One of Whose?

Though One of Ours won a Pulitzer Prize for Willa Cather when it first came out, it is not the best known of her works. Instead, Cather is known for works like O Pioneers! and My Antonia. It’s easy to see why Cather might have won a Pulitzer for One of Ours, but also why it might be forgotten. Published in 1922, One of Ours was a novel about World War I that tried to blend patriot idealism with realist treatments of violence, all the while evoking personal relationships in ways that are half realistic, half modern and alienated. The “one of ours” of the title is Claude Wheeler, who the novel follows from adolescence, to college and back home to the Nebraska farm again, through a brief disappointing marriage, and on to an untimely death in World War I.

While male writers like Hemingway attacked Cather’s treatment of the war, she’s vividly descriptive in many instances, and these would have brought the war home in sharp, bombshell flashes to her American readers. In fact, at times the mix of domestic elements, artistic and same sex longings, and damage done by the war is almost surreal. (Take a peek at the scenes of the amputee helping in the garden, or the corpse gas bubbling up from the swimming hole and you’ll see what I mean.) Despite this, some writers simply thought her too distant from the war to represent it well.

These days, though, there are other reasons why the novel’s faded. Most of these are simple: Cather’s power often comes from her vivid, intricate memories of her childhood on the Great Plains. She loved these people, these towns, this land, and it comes through. Strikingly, her portrait of these different locations and situations, one of the things that changes is her understanding of their economic structures.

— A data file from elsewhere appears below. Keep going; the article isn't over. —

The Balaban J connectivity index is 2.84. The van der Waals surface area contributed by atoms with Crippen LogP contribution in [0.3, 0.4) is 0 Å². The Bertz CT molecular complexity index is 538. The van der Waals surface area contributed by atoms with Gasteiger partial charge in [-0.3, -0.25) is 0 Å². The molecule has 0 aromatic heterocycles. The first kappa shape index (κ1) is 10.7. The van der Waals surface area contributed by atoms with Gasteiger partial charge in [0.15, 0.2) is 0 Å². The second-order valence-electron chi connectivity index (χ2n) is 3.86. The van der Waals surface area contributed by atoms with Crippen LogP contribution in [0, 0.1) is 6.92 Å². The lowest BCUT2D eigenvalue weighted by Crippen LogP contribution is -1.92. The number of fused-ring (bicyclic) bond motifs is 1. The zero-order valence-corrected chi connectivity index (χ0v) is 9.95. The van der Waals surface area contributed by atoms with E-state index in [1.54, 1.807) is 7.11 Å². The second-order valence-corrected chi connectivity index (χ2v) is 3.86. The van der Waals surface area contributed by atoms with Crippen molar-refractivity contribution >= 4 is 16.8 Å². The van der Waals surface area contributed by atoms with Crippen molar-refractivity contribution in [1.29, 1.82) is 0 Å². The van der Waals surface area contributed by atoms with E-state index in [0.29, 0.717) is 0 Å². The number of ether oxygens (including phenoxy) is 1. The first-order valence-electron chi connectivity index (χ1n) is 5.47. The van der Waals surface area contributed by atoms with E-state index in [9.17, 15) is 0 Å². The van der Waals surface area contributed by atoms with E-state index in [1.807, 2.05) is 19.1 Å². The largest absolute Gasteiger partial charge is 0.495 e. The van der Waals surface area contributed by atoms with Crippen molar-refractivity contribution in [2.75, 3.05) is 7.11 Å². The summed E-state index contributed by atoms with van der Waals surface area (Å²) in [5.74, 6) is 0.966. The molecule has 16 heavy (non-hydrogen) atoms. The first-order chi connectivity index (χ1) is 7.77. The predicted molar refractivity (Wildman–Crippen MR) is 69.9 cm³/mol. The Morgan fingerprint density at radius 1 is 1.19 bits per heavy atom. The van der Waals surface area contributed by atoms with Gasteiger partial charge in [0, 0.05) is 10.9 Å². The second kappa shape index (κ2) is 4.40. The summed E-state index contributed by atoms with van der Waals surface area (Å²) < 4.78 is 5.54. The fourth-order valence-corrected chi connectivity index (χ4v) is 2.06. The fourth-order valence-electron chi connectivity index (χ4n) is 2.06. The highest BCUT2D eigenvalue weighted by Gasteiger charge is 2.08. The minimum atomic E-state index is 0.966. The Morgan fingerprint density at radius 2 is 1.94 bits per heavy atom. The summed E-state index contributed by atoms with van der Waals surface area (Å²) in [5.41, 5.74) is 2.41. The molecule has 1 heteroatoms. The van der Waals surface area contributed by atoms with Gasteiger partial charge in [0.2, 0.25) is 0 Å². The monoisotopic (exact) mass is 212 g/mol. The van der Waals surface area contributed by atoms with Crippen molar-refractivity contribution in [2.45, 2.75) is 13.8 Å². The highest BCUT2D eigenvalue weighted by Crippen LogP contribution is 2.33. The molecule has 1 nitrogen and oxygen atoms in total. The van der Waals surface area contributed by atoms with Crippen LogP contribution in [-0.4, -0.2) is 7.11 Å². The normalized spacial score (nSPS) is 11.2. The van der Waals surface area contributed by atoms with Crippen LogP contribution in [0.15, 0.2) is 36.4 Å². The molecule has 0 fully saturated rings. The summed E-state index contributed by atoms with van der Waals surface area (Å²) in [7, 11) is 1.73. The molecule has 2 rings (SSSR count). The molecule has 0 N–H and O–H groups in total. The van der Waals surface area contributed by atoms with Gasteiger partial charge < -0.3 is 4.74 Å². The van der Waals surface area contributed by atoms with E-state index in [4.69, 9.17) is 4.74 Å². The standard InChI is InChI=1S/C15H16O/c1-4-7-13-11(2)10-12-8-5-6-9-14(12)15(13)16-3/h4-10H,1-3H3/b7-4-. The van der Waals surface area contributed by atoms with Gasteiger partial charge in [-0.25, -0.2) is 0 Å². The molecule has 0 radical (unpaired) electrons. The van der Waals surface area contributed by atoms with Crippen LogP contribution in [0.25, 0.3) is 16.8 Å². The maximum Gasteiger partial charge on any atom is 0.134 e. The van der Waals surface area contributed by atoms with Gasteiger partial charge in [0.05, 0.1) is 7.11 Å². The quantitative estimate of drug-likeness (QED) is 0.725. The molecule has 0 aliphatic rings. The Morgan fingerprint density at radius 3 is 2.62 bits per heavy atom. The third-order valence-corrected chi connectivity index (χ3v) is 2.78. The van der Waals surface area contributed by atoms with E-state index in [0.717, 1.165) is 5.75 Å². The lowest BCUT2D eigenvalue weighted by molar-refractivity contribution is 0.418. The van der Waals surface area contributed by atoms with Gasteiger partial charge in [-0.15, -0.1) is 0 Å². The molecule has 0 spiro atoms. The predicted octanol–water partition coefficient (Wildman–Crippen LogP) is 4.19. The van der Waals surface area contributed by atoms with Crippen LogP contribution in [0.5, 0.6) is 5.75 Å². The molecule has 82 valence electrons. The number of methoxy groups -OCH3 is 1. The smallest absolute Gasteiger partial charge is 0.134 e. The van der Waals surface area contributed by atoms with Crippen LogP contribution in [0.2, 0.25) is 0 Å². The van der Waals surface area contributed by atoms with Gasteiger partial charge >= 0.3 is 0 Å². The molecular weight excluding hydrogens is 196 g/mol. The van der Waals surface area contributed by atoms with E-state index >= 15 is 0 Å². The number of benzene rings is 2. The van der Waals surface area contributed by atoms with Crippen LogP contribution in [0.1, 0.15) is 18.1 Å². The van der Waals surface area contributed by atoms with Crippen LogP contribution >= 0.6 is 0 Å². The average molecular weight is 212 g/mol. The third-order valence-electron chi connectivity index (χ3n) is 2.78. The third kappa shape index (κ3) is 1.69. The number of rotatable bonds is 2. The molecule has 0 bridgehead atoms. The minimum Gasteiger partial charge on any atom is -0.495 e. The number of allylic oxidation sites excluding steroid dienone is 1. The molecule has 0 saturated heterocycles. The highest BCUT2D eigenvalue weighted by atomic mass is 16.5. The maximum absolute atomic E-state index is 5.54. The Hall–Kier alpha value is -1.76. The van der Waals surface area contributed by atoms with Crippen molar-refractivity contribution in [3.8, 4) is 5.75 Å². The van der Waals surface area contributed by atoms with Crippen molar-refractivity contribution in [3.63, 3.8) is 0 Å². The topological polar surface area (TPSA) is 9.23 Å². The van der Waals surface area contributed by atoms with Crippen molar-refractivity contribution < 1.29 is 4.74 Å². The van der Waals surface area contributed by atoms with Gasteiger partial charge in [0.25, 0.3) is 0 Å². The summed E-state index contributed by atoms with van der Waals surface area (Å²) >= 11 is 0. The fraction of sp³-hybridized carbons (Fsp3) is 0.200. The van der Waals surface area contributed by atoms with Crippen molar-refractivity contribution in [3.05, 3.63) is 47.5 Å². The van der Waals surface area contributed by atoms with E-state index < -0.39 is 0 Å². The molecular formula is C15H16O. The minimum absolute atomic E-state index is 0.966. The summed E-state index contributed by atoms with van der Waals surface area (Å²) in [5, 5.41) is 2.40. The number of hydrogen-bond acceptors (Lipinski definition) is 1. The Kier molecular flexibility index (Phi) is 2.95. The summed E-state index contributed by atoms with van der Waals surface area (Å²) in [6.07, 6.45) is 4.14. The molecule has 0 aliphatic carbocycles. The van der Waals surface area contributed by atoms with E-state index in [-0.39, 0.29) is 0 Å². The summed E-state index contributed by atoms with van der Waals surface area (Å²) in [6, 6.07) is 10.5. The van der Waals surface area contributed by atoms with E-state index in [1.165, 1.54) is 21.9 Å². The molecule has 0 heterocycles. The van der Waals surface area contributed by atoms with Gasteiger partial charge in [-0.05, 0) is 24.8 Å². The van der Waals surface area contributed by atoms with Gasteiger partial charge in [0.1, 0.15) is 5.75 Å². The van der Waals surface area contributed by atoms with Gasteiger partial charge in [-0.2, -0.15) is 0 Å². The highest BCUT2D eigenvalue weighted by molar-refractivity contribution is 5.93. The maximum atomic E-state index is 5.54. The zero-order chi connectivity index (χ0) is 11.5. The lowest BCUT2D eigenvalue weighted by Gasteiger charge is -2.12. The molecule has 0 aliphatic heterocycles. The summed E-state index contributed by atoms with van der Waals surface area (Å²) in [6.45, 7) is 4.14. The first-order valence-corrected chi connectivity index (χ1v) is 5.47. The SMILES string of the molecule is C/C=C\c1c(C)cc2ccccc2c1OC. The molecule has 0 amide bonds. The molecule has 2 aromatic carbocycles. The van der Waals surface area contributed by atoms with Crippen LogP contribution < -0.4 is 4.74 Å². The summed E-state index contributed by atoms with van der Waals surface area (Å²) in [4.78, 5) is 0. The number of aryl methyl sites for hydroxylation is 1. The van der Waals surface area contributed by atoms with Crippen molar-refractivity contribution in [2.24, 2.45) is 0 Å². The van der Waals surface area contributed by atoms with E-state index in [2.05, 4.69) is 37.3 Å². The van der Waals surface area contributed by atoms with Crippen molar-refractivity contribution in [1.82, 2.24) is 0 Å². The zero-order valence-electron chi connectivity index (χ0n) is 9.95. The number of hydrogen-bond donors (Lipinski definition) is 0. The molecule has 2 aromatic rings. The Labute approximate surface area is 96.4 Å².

Cather’s descriptions of her Nebraska roots show an economic understanding of the farmer’s world that runs so deep as to be intuitive. Rather than being some pure and Romantic retreat from the world, these farmers calculate at all times. They aren’t cold, and they are by no means purely rational; Claude Wheeler’s family is, without being seen through rose-colored glasses, often loving, especially the women. However, they know what the hired men cost, what it costs to go to school, to town, etc. One of Claude’s father’s first responses to news of the war is an awareness of what this will do to farm prices. He takes the different markets into account, and even, in his way, measures how the distance from the war (and the war’s staging areas in the U.S.) will affect markets, determining where they should ship their crops.

While economics are woven in with other factors—urban backgrounds versus farm, faith vs. reason, economics are always present when Cather’s discussing the Midwest. By contrast, later in the novel, her understanding of economic realities go in and out like a weak radio signal. When Claude’s traveling to Europe, there are vivid sketches of black market dealings among the military, but when he’s actually with his company and marching, Cather’s economic understanding essentially evaporates. She understands that war causes hardship, but there’s no intuitive feel of how this shapes people to match her understanding of the farm economy. In a way, this is what her critics are responding to. It’s a failure to understand specialized economic pressures, as much as a failure to capture violence, that makes the book’s ending unsatisfactory.

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